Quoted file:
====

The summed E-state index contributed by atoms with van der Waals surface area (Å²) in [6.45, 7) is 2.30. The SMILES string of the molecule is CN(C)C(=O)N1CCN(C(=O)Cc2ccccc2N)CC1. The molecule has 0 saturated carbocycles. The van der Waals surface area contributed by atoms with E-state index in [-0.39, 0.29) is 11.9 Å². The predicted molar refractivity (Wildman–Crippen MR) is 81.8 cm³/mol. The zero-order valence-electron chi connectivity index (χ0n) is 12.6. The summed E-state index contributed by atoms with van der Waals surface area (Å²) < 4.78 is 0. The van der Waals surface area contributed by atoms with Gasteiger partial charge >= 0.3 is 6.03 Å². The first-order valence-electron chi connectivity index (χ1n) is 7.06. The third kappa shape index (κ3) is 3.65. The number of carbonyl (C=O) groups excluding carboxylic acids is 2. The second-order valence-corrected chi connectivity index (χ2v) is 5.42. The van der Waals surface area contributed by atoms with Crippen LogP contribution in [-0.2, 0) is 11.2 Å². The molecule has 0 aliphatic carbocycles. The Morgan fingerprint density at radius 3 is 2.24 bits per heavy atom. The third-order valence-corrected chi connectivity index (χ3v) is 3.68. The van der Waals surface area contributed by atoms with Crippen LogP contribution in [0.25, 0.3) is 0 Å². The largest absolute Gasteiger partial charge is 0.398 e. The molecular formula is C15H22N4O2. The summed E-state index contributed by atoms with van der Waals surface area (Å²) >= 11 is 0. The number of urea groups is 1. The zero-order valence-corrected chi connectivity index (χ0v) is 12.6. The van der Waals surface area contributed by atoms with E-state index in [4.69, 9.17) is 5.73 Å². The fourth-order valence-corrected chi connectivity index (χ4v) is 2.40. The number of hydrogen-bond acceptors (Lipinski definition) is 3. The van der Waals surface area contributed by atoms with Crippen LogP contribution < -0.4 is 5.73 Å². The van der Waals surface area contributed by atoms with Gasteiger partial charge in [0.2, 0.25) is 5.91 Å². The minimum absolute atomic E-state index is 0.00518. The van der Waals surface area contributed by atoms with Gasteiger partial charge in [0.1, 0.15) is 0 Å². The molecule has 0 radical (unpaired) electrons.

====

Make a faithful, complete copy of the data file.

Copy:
The summed E-state index contributed by atoms with van der Waals surface area (Å²) in [6.45, 7) is 2.30. The SMILES string of the molecule is CN(C)C(=O)N1CCN(C(=O)Cc2ccccc2N)CC1. The molecule has 0 saturated carbocycles. The van der Waals surface area contributed by atoms with E-state index in [-0.39, 0.29) is 11.9 Å². The predicted molar refractivity (Wildman–Crippen MR) is 81.8 cm³/mol. The zero-order valence-electron chi connectivity index (χ0n) is 12.6. The summed E-state index contributed by atoms with van der Waals surface area (Å²) < 4.78 is 0. The van der Waals surface area contributed by atoms with Gasteiger partial charge >= 0.3 is 6.03 Å². The first-order valence-electron chi connectivity index (χ1n) is 7.06. The third kappa shape index (κ3) is 3.65. The number of carbonyl (C=O) groups excluding carboxylic acids is 2. The second-order valence-corrected chi connectivity index (χ2v) is 5.42. The van der Waals surface area contributed by atoms with Crippen LogP contribution in [-0.2, 0) is 11.2 Å². The molecule has 0 aliphatic carbocycles. The Morgan fingerprint density at radius 3 is 2.24 bits per heavy atom. The third-order valence-corrected chi connectivity index (χ3v) is 3.68. The van der Waals surface area contributed by atoms with Crippen LogP contribution in [0.25, 0.3) is 0 Å². The largest absolute Gasteiger partial charge is 0.398 e. The molecular formula is C15H22N4O2. The summed E-state index contributed by atoms with van der Waals surface area (Å²) >= 11 is 0. The number of urea groups is 1. The zero-order valence-corrected chi connectivity index (χ0v) is 12.6. The van der Waals surface area contributed by atoms with E-state index in [4.69, 9.17) is 5.73 Å². The fourth-order valence-corrected chi connectivity index (χ4v) is 2.40. The number of hydrogen-bond acceptors (Lipinski definition) is 3. The van der Waals surface area contributed by atoms with Crippen LogP contribution < -0.4 is 5.73 Å². The van der Waals surface area contributed by atoms with Gasteiger partial charge in [0.2, 0.25) is 5.91 Å². The minimum absolute atomic E-state index is 0.00518. The van der Waals surface area contributed by atoms with Gasteiger partial charge in [0.1, 0.15) is 0 Å². The molecule has 0 radical (unpaired) electrons.